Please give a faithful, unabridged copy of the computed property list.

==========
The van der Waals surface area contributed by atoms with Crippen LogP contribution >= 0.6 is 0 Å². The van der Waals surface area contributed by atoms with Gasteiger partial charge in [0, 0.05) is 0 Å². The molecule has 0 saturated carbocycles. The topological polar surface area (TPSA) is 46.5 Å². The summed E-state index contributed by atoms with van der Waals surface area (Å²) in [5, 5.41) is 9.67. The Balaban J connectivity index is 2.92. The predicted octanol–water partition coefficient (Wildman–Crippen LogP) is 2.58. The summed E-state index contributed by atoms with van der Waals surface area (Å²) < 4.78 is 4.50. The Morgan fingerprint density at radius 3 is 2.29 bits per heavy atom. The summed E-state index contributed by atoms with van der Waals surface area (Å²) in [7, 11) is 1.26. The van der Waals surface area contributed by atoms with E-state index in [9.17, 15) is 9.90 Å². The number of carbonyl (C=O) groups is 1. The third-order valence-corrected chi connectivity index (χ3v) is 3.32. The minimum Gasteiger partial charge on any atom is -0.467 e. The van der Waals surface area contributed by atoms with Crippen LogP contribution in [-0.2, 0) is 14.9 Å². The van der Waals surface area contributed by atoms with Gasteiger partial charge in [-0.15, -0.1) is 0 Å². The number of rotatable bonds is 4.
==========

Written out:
The van der Waals surface area contributed by atoms with Crippen LogP contribution >= 0.6 is 0 Å². The van der Waals surface area contributed by atoms with Gasteiger partial charge in [0, 0.05) is 0 Å². The molecule has 0 saturated carbocycles. The topological polar surface area (TPSA) is 46.5 Å². The summed E-state index contributed by atoms with van der Waals surface area (Å²) in [5, 5.41) is 9.67. The Balaban J connectivity index is 2.92. The predicted octanol–water partition coefficient (Wildman–Crippen LogP) is 2.58. The summed E-state index contributed by atoms with van der Waals surface area (Å²) < 4.78 is 4.50. The Morgan fingerprint density at radius 3 is 2.29 bits per heavy atom. The summed E-state index contributed by atoms with van der Waals surface area (Å²) in [7, 11) is 1.26. The van der Waals surface area contributed by atoms with E-state index in [9.17, 15) is 9.90 Å². The number of carbonyl (C=O) groups is 1. The third-order valence-corrected chi connectivity index (χ3v) is 3.32. The minimum Gasteiger partial charge on any atom is -0.467 e. The van der Waals surface area contributed by atoms with Crippen LogP contribution in [-0.2, 0) is 14.9 Å². The van der Waals surface area contributed by atoms with Gasteiger partial charge in [-0.15, -0.1) is 0 Å². The number of rotatable bonds is 4.